Cruel Intentions 2
Reviewed by Jason Coffman
Rating: 7.5 Beans
n the land of the late 90s teen movie, there was no other film like "Cruel Intentions." The film almost came across as more of a comic book than a drama, with impossibly devious characters played by some of the most popular young actors around. And they were all behaving very badly. Badly enough to secure the film an "R" rating, which should have killed it immediately at the box office. But its combination of slick looks-- courtesy some nice direction and cinematography-- and pitch-black humor drew in enough of the over-18 crowd (along with those sneaky kids) to cause someone, somewhere, to think a spinoff TV series would be a good idea.
"Cruel Intentions 2" is actually a straight-to-video version of the pilot episode of "Manchester Prep," the planned prequel series that follows the characters of Sebastian Valmont and Kathryn Merteuil before the events in the first film. Spliced in with the pilot are scenes from the other two episodes of the series and some newly-scripted scenes to help pad things out and ensure that the video is rated "R." And it's every bit as bad as that sounds.
Perhaps the first clue that things are off is the fact that these people do not even closely resemble the actors that played the characters in the film-- Ryan Phillipe, curly blonde hair and all, played Sebastian Valmont in the film. His replacement? Robin Dunne, a slightly less svelte young man with dark hair who looks as much like Ryan Phillipe as he does me-- in other words, not at all. Sarah Michelle Gellar's Kathryn is portrayed by Amy Adams, whose other film credits include "Drop Dead Gorgeous." Interestingly, Gellar had dark hair in the film, while Adams' hair is extremely light blonde. And she seems alarmingly thin, as well, which is pointed out by a jolly reference to her character's eating disorder.
It's not hard to tell that this was made for television-- it really, really looks like it. Every scene has obviously been shot for a television screen's square aspect. Plus, there is very little profanity or nudity in the film, and what little there is was clearly edited in at a later date.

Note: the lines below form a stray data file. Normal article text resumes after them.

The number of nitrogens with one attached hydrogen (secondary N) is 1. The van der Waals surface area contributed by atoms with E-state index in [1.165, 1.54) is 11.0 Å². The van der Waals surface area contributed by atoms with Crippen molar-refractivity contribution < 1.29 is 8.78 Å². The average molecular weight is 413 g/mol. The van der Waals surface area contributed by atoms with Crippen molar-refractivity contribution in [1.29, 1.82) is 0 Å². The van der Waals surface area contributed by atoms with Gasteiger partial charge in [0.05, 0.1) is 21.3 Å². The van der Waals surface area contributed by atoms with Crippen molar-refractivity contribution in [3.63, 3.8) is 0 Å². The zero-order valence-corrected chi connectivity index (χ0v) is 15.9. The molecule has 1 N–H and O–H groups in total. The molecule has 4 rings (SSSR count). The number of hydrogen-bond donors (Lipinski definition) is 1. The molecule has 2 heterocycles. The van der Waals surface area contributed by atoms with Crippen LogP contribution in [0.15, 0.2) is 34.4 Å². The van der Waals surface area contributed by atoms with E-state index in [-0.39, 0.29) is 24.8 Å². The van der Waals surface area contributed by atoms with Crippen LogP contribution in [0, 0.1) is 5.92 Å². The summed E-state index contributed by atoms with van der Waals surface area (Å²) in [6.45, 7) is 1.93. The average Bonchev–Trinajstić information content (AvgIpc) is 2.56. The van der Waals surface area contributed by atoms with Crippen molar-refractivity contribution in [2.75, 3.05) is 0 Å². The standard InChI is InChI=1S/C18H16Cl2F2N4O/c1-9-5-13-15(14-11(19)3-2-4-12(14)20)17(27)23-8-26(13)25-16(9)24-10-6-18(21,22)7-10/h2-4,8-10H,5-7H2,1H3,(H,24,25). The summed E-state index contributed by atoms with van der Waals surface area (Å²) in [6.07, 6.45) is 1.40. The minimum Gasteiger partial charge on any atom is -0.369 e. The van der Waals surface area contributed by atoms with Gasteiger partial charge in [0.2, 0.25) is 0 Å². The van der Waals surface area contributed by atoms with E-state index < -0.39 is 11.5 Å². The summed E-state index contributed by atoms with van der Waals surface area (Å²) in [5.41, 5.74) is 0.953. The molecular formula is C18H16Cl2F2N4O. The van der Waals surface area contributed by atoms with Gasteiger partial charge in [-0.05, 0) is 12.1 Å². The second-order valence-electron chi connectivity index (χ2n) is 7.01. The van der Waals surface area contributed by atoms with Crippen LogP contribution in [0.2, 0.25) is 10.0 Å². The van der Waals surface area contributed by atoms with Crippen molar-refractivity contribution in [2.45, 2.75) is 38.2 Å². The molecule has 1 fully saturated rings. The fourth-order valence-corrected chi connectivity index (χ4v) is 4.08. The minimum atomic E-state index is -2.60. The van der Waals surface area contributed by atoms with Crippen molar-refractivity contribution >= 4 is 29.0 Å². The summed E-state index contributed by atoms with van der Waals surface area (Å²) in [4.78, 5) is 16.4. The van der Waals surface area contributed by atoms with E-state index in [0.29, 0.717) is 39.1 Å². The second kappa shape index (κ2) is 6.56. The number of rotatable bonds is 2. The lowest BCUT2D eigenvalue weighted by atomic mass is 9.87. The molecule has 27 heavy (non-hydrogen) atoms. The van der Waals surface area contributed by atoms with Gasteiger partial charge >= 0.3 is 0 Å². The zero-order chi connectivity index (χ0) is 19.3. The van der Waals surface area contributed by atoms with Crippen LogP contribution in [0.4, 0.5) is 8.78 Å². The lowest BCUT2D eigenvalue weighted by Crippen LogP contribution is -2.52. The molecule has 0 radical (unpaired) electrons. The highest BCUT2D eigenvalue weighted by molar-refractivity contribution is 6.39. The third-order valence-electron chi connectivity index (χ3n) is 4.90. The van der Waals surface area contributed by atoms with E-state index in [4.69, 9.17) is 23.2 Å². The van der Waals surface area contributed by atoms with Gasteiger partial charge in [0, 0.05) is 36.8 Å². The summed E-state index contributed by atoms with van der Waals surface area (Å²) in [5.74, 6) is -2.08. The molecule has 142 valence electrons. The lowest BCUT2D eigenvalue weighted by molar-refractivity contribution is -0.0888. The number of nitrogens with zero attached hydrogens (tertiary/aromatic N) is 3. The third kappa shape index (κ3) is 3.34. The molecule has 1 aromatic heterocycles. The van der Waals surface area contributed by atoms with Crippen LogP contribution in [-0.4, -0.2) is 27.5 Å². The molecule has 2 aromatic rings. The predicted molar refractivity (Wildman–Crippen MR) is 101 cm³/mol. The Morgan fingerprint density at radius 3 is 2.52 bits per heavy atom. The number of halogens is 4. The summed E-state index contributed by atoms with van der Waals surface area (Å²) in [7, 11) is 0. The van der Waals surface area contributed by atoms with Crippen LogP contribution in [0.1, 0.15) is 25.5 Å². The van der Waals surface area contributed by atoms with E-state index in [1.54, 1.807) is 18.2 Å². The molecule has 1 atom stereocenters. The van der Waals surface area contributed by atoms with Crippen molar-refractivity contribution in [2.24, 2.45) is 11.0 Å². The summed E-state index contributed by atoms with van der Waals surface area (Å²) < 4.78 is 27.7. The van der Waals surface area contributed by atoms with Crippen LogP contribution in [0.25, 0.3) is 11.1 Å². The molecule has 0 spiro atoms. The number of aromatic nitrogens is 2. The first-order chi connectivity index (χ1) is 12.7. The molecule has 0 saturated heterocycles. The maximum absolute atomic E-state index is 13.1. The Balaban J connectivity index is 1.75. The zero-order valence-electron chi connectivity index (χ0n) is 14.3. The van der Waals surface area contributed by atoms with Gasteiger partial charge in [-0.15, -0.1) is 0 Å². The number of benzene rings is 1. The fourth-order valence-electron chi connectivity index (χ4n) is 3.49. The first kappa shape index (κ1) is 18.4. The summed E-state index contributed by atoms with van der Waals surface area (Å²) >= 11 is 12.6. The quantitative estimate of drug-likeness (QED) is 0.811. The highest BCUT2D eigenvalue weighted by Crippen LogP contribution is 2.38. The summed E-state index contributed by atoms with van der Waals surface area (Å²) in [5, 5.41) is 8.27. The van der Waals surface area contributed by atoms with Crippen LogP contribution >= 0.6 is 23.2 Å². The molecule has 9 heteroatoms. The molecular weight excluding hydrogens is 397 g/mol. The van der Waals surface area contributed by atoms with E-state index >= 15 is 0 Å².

Due to this, the film often feels like it was written by about five different people who were not made aware of what the others were writing. In a series of two scenes, Sebastian goes from being a very nice young man to suddenly being extremely evil and swearing profusely. His girlfriend Danielle is his school headmaster's daughter and is very wholesome and nice, until suddenly she's practically raping Sebastian at Central Park in broad daylight.
The most telling aspect of this sloppy editing is the scene where Sebastian catches his father in a tryst with a young woman-- Sebastian puts his leather jacket on her and accidentally leaves it with her. We are then given a meaningful shot of her clutching the jacket and giving a sly look in the direction Sebastian left in, indicating that at some point she will likely return the jacket and in doing so cause mischief. However, after this scene she is never seen or even mentioned again, yet Sebastian has his leather jacket just a few scenes later. Oops.
The effect of having adult content in a movie that is, by and large, an episode of a television show, is jarring. After long stretches with no swearing, a barrage of profanity erupts. After what seems like half the movie with little more naughty content than school girl outfits, the movie drops two lesbians in a shower with Sebastian and later tosses in the Central Park scene with Sebastian and Danielle. The result is a movie that feels completely and utterly schizophrenic.
In all honesty, I did laugh quite a bit at "Cruel Intentions 2." Not where I was probably supposed to laugh, but the sheer ineptitude with which it was cobbled together is undoubtedly the most entertaining aspect of the movie. It's probably for the best that this didn't end up as a television series, as the basic idea of the plot would be pretty tough to shoehorn into too many episodes. Plus, this way the unfortunate idea is over with in about 80 minutes instead of a full season of full-length episodes. I guess we're lucky that way.
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